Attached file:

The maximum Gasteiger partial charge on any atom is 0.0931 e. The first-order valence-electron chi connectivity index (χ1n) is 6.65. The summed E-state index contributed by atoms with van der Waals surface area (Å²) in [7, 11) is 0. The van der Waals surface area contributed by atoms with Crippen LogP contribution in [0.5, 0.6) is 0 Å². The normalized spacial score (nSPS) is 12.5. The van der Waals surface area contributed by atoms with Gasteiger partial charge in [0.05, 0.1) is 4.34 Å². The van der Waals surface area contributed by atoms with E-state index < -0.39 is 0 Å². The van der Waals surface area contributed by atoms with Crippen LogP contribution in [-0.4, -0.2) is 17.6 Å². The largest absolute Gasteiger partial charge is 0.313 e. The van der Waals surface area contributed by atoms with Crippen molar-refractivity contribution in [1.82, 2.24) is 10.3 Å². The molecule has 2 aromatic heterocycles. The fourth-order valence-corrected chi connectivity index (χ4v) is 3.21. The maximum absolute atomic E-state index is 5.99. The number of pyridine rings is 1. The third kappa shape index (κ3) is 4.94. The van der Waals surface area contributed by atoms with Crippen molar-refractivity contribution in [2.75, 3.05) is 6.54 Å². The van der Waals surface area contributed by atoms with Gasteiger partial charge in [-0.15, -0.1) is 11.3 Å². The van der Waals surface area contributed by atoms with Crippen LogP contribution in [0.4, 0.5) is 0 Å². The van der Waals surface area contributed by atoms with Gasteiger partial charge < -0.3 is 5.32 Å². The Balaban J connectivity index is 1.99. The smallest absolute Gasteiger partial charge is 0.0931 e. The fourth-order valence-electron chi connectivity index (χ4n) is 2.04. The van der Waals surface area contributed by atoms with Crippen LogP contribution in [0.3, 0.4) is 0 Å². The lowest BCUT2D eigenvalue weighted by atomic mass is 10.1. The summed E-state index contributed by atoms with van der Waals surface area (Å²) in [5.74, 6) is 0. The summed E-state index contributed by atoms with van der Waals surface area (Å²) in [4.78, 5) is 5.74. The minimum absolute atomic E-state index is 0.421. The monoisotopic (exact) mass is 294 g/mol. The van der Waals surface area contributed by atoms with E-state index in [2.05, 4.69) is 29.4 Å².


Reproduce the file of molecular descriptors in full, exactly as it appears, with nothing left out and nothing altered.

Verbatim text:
The maximum Gasteiger partial charge on any atom is 0.0931 e. The first-order valence-electron chi connectivity index (χ1n) is 6.65. The summed E-state index contributed by atoms with van der Waals surface area (Å²) in [7, 11) is 0. The van der Waals surface area contributed by atoms with Crippen LogP contribution in [0.5, 0.6) is 0 Å². The normalized spacial score (nSPS) is 12.5. The van der Waals surface area contributed by atoms with Gasteiger partial charge in [0.05, 0.1) is 4.34 Å². The van der Waals surface area contributed by atoms with E-state index < -0.39 is 0 Å². The van der Waals surface area contributed by atoms with Crippen LogP contribution in [-0.4, -0.2) is 17.6 Å². The largest absolute Gasteiger partial charge is 0.313 e. The van der Waals surface area contributed by atoms with Crippen molar-refractivity contribution in [1.82, 2.24) is 10.3 Å². The molecule has 2 aromatic heterocycles. The fourth-order valence-corrected chi connectivity index (χ4v) is 3.21. The maximum absolute atomic E-state index is 5.99. The number of pyridine rings is 1. The third kappa shape index (κ3) is 4.94. The van der Waals surface area contributed by atoms with Crippen molar-refractivity contribution in [2.75, 3.05) is 6.54 Å². The van der Waals surface area contributed by atoms with Gasteiger partial charge in [-0.15, -0.1) is 11.3 Å². The van der Waals surface area contributed by atoms with Crippen LogP contribution in [0.4, 0.5) is 0 Å². The van der Waals surface area contributed by atoms with Gasteiger partial charge < -0.3 is 5.32 Å². The Balaban J connectivity index is 1.99. The smallest absolute Gasteiger partial charge is 0.0931 e. The fourth-order valence-electron chi connectivity index (χ4n) is 2.04. The van der Waals surface area contributed by atoms with Crippen LogP contribution in [0.3, 0.4) is 0 Å². The lowest BCUT2D eigenvalue weighted by atomic mass is 10.1. The summed E-state index contributed by atoms with van der Waals surface area (Å²) in [5.74, 6) is 0. The summed E-state index contributed by atoms with van der Waals surface area (Å²) in [4.78, 5) is 5.74. The minimum absolute atomic E-state index is 0.421. The monoisotopic (exact) mass is 294 g/mol. The van der Waals surface area contributed by atoms with E-state index in [2.05, 4.69) is 29.4 Å².